How to Retire Early With Excellent Credit and No Debt

Nicolas Cesare  | 

Many people started to look forward to retirement their very first day out of school. In the classical American lexicon, retirement is the well-deserved “me time” in a person’s life after decades of hard work. We all hope to retire and pursue and personal goals and dreams, whatever they may be.

However, retirement has become more elusive in recent years. Harsh economic conditions and unclear expectations abouts saving for retirement have caused concern for many in the American workforce. For some, the recent hullabaloo has been a wakeup call that it’s time to start saving, no matter how late you start. However, a select few individuals are ready to make the push to secure enough wealth for an early retirement.

Early retirement is the ultimate way to exit the workforce. Those who are skilled and disciplined enough to pull it off can enjoy rest and relaxation during their golden years. Are you one of those people? Let’s find out about the makings of retiring early.

Paying Your Debt

Ongoing debt is undoubtedly one of the biggest hurdles for anyone looking to retire. As long as you have outstanding debt, you need a job to make money and pay it off. Let me be clear about this: it is impossible to retire early if you are still in debt. If you’re at the age where early retirement is starting to seem like an option, the sort of debts that are likely affecting you are your home mortgage and possibly leftover student loan debt. Paying these off should be your first priority, in case you haven’t already.

Settling Your Credit

Once your debt is cleared up, the next thing to check is your credit score. If you’ve payed off past debts in a timely manner, then your credit score is probably already great. However, if you’ve had a rocky financial past or even been the victim of identity theft, then your credit score is probably not what it could be.

Credit score matters for retirement because economies are fickle things. Although you may have a solid plan at the time of your early retirement, changing economic winds could send you back to the workforce. A solid credit score could be critical if you need to take out a second mortgage in order to get back on your feet after an economic catastrophe.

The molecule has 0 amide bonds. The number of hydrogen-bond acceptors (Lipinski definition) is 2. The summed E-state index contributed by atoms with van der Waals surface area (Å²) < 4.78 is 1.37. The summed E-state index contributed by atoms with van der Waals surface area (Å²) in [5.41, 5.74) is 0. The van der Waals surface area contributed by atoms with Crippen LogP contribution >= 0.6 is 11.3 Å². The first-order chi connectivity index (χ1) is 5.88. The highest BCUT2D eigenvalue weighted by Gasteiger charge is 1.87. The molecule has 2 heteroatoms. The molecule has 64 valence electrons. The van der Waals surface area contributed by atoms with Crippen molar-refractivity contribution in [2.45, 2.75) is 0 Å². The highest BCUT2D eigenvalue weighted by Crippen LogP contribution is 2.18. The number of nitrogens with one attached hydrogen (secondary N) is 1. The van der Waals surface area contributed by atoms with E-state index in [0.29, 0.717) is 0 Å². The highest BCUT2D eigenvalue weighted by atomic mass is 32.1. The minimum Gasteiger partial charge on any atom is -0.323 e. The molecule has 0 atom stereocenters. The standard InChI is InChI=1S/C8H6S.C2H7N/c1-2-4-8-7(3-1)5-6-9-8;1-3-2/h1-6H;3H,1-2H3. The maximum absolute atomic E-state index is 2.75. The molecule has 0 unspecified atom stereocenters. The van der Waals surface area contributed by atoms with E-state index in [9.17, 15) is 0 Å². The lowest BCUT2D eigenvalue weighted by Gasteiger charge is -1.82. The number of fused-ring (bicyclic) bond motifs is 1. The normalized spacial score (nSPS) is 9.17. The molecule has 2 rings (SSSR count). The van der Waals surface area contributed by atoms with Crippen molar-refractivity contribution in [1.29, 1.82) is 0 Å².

If you don’t already have a great credit score, repairing your credit should be one of the first things on your checklist for early retirement.

Adopting a Minimalist Lifestyle

Like almost all financial activity, early retirement mainly revolves around two factors: spending and income. We’ll touch on the latter in a minute, but let’s talk about spending right now.

If you’re retiring early, then you’re probably going to have to spread out your retirement savings over more years than someone who retired at the traditional age. A person who retires at 65 might have 20 or 30 years of spending ahead of them, but someone who retires at around 50 could have 40 years or more of retirement to plan for. This means that simple cuts to your routine spending can go a long way in your retirement. Let’s do some math on that:

  • Suppose you can find a way to spend $20 on your average week. This could mean that you eat out less often, spend less on luxuries, or move into a more modest home.
  • That’s $1,040 that you’re saving every year.
  • If you retire early and expect retirement to last 40 years, then that’s $41,600 that you don’t need to have in your retirement savings.

That was just one minor weekly savings. Imagine what a more drastic change could do. Changing your lifestyle is hard, but it is definitely worth it for anyone considering early retirement. An additional upshot to having a minimalist lifestyle is that you can repair your credit quickly by pouring more of your income into paying off debt.

Securing Enough Income

When it’s all said and done, it’s impossible to retire early if you can’t get together enough money to pay for it. Whatever your calculated retirement savings is, the only way to reach that number is through income.

If you’re in luck, then you’re probably in one of the highest paying careers around. The situation may seem dire if you don’t see your career on that list, but there is some luck for those of us who aren’t brain surgeons. You see, the income game is not a “you either have it or you don’t” scenario.

If your career isn’t shaking out in such a way for you to retire early, freelancing is always an option. Freelancers can apply their work skills or even their hobbies to pull in additional income, making the dream of early retirement a little clearer.

Early retirement doesn’t have to be a pie in the sky. With smart savings, good credit, and reliable income, it’s possible to create a plan that lets you retire early and enjoy the world on your own time.

Need more information on what goes into the calculations of a credit score and how to keep a high score? Visit our credit score resource center for more tips and tricks.

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Nick Cesare is a writer from Boise, ID. In his free time he enjoys rock climbing and making avocado toast.

This post was updated December 18, 2017. It was originally published July 31, 2017.